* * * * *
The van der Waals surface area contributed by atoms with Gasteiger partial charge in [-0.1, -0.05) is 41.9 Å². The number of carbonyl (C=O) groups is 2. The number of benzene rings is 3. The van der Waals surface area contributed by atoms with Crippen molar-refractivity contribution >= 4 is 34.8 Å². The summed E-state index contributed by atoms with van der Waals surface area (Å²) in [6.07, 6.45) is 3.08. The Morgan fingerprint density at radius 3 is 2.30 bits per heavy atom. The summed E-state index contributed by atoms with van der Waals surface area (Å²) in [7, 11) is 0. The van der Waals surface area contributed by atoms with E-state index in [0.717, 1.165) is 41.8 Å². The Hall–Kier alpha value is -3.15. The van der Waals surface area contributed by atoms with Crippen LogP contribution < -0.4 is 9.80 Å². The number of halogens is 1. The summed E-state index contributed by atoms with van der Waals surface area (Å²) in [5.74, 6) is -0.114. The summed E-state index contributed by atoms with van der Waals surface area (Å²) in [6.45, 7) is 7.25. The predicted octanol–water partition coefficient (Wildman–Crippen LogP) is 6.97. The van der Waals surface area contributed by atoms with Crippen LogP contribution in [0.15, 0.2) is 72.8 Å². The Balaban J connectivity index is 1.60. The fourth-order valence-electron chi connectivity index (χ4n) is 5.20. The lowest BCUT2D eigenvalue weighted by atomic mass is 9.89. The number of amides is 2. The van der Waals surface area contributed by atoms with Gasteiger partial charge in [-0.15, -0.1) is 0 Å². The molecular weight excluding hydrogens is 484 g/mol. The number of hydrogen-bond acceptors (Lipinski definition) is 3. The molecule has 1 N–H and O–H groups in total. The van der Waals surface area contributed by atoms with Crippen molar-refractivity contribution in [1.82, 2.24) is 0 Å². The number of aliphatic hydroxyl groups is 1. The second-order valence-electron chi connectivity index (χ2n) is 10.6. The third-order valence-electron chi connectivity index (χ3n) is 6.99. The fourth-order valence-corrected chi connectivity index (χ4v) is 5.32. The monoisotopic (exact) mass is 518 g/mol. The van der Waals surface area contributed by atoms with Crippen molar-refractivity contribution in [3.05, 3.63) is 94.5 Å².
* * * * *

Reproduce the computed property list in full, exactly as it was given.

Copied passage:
The van der Waals surface area contributed by atoms with Gasteiger partial charge in [-0.1, -0.05) is 41.9 Å². The number of carbonyl (C=O) groups is 2. The number of benzene rings is 3. The van der Waals surface area contributed by atoms with Crippen molar-refractivity contribution >= 4 is 34.8 Å². The summed E-state index contributed by atoms with van der Waals surface area (Å²) in [6.07, 6.45) is 3.08. The Morgan fingerprint density at radius 3 is 2.30 bits per heavy atom. The summed E-state index contributed by atoms with van der Waals surface area (Å²) in [7, 11) is 0. The van der Waals surface area contributed by atoms with E-state index in [0.717, 1.165) is 41.8 Å². The Hall–Kier alpha value is -3.15. The van der Waals surface area contributed by atoms with Crippen LogP contribution < -0.4 is 9.80 Å². The number of halogens is 1. The summed E-state index contributed by atoms with van der Waals surface area (Å²) in [5.74, 6) is -0.114. The summed E-state index contributed by atoms with van der Waals surface area (Å²) in [6.45, 7) is 7.25. The predicted octanol–water partition coefficient (Wildman–Crippen LogP) is 6.97. The van der Waals surface area contributed by atoms with Crippen LogP contribution in [0.15, 0.2) is 72.8 Å². The Balaban J connectivity index is 1.60. The fourth-order valence-electron chi connectivity index (χ4n) is 5.20. The lowest BCUT2D eigenvalue weighted by atomic mass is 9.89. The number of amides is 2. The van der Waals surface area contributed by atoms with Gasteiger partial charge in [-0.15, -0.1) is 0 Å². The molecular weight excluding hydrogens is 484 g/mol. The number of hydrogen-bond acceptors (Lipinski definition) is 3. The molecule has 1 N–H and O–H groups in total. The van der Waals surface area contributed by atoms with Crippen molar-refractivity contribution in [1.82, 2.24) is 0 Å². The number of aliphatic hydroxyl groups is 1. The second-order valence-electron chi connectivity index (χ2n) is 10.6. The third-order valence-electron chi connectivity index (χ3n) is 6.99. The fourth-order valence-corrected chi connectivity index (χ4v) is 5.32. The monoisotopic (exact) mass is 518 g/mol. The van der Waals surface area contributed by atoms with Crippen molar-refractivity contribution in [3.05, 3.63) is 94.5 Å².